Cloud Infrastructure Automation with Terraform and Ansible

Remember Darío from our Gran Canaria office? He write this article to share his internship experience with you all. Coming from ICSE, Darío delves into his journey of automating cloud infrastructure using Terraform and Ansible. Read on for his insights!

Automating Cloud Infrastructure – Project

During my two-month internship at Linprofs, I embarked on an exciting project that involved automating cloud infrastructure using Terraform and Ansible. As part of my final year in higher education, this project was a significant learning experience that allowed me to delve deep into Infrastructure as Code (IaC) and configuration management. In this blog post, I’ll walk you through the steps I took to complete this project, detailing the process from creating the initial infrastructure to securing and managing it with Ansible playbooks, and finally, conducting a vulnerability assessment with Nessus.

Setting Up the Control Node

The journey began with setting up a control node, which is the machine from where I executed all my Terraform and Ansible commands. This node was equipped with the necessary tools: Terraform, Ansible, and Nessus. Installing these tools was straightforward, thanks to the comprehensive documentation available.

Defining the Infrastructure with Terraform

Next, I defined the infrastructure using Terraform. The goal was to create a Virtual Private Cloud (VPC) in AWS that included:

  • Two subnets: one private and one public.
  • Each subnet having its own security group.
  • Two routing tables.
  • An internet gateway to enable traffic to the internet.
Deploying the Infrastructure

With the infrastructure defined, I deployed it using Terraform. The deployment process was seamless, and within minutes, the VPC, subnets, security groups, EC2 instances, and internet gateway were up and running. The infrastructure setup is visually represented in the following diagram:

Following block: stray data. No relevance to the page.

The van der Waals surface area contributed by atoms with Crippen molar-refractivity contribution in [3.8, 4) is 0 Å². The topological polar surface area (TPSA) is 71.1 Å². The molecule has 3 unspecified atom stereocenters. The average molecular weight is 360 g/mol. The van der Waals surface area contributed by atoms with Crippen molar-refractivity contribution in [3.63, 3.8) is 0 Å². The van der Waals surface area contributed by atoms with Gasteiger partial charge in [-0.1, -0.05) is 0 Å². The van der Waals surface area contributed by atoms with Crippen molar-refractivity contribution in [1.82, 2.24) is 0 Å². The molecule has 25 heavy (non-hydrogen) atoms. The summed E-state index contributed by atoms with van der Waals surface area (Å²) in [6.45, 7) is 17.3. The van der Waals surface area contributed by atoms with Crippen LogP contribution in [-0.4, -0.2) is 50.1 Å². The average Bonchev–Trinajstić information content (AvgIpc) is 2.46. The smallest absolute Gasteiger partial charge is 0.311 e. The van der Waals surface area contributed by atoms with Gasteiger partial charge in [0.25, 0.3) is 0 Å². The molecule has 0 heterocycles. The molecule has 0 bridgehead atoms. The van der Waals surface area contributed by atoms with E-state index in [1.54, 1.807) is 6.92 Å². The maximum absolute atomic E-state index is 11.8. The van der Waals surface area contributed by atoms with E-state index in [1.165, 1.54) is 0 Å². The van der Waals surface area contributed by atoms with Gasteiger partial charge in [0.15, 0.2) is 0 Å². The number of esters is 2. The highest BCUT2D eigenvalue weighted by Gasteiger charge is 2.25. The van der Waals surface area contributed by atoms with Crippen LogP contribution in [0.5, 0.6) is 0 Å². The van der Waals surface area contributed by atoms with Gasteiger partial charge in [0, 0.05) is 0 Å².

Cloud Infrastructure Automation
Diagram: Deploying the Infrastructure
Configuring the Environment with Ansible

Once the infrastructure was in place, the next step was to configure it using Ansible playbooks. The tasks included:

  1. Updating the managed nodes.
  2. Creating groups and users.
  3. Installing the Apache web service on the public EC2 instance.
  4. Updating the SSH configuration file for enhanced security.
Scanning for Vulnerabilities with Nessus

After configuring the environment, I used Nessus to scan for vulnerabilities. This step was crucial to ensure that the infrastructure was secure and complied with best practices. Nessus provided a detailed report highlighting the areas that needed attention.

Addressing Vulnerabilities

Based on the Nessus report, I made the necessary updates to the Ansible playbooks and the control node to address any identified vulnerabilities. This iterative process of scanning and updating ensured a robust and secure infrastructure.

This project was a great learning opportunity, allowing me to gain hands-on experience with Terraform and Ansible. Automating the cloud infrastructure not only streamlined the deployment process but also ensured consistent and secure configurations. My internship at Linprofs provided a solid foundation in IaC and configuration management, skills that are invaluable in today’s cloud-driven world.

Explore more about our interns’ assignments and their impactful contributions. Click here to learn more!

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